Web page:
RCN reps are supporting a campaign that seeks to ensure staff with a terminal illness aren’t forced out of work
“Very little persuasion was needed,” says RCN steward Michael Hayworth. “It was signed off pretty quickly.”
He’s talking about the TUC’s Dying to Work campaign and the charter that employers are asked to sign pledging extra employment protection for staff who are terminally ill.
Dying to Work calls for terminal conditions to be made a “protected characteristic”, meaning that employees facing the end of life should not be dismissed because of their condition.
If a member of staff wants to work to their final days and is able to, then why not
Campaigners argue that such protection offers terminally ill workers some extra peace of mind. It also allows them the dignity, security and normality that come from being in employment.
As interim chair of staff side at University Hospitals of Derby and Burton NHS Foundation Trust, Michael asked managers to support the charter. They did so without hesitation, he says.
Changes planned as a result include looking to extend sick pay for terminally ill employees and offering additional training for managers so they can give the best support.
Michael first became aware of Dying to Work when a staff side colleague alerted him to its aims.
“I was immediately grabbed by the idea,” he says. “If a member of staff wants to work to their final days and is able to, then why not? To me, that’s good for the employer and it’s good for the employee.”
He adds: “We’re a big organisation, like a lot of NHS trusts, and we should be able to accommodate these staff. We care for patients who are dying so why can’t we show the same dignity and respect to our own employees?”
Of course, not everyone with a terminal diagnosis will want to keep working. But for those who do, either for financial reasons or as a distraction from their illness, Dying to Work says many find their organisations are either unsympathetic or put up barriers that prevent them continuing in work.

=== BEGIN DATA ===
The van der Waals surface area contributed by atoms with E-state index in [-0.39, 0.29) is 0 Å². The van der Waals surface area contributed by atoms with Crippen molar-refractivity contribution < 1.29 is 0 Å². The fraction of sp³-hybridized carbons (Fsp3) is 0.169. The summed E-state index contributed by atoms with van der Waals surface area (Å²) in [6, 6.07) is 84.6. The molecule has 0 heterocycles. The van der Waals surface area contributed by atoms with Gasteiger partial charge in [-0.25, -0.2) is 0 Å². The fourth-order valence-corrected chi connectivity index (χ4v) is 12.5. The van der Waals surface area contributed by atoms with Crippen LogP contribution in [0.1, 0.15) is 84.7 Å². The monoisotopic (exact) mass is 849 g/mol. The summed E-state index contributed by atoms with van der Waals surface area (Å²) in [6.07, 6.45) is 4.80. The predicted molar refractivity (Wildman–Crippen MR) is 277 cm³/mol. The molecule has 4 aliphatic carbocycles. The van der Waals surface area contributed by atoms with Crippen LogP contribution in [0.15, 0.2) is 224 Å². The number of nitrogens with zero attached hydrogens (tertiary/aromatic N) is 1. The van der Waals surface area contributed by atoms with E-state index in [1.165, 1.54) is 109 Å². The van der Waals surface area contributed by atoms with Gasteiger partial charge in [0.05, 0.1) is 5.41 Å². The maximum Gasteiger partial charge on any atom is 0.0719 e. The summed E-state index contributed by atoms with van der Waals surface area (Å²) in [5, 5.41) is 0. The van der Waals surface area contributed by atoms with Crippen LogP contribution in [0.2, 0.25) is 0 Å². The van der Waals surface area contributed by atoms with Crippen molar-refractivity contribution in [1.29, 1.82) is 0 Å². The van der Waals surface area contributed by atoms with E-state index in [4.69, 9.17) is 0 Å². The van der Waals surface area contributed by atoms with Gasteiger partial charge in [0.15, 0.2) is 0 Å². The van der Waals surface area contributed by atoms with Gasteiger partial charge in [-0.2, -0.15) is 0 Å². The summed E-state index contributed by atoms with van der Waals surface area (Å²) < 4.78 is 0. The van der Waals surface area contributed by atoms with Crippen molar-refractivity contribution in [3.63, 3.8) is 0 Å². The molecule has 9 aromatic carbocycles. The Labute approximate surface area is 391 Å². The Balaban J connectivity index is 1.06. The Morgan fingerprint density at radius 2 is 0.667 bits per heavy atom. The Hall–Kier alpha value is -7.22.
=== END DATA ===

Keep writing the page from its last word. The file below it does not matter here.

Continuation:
Worrying about money is the last thing someone needs when facing a diagnosis of a terminal condition
RCN National Officer Kim Sunley says: “It’s only right when staff members, including nurses, become patients that the health service and their employer does everything to support their health, including their financial wellbeing.
“Worrying about money is the last thing someone needs when facing a diagnosis of a terminal condition.”
A number of RCN reps have already driven sign-up to the charter in the East Midlands, West Midlands and North West regions. A wide range of public organisations and private companies have signed the charter, giving extra protection to well over 800,000 employees.
Read up about it and talk to union colleagues. You don’t know who’s going to need it – or when
To date, no-one in Michael’s trust has needed the security that the charter offers. Even so, he encourages other activists to find out more about the campaign.
“They need to read up about it,” he says. “They need to talk to their union colleagues and get their organisations to support it as soon as they can.
“You don’t know who’s going to need it – or when.”
There are five simple steps you can take to encourage sign-up by your organisation.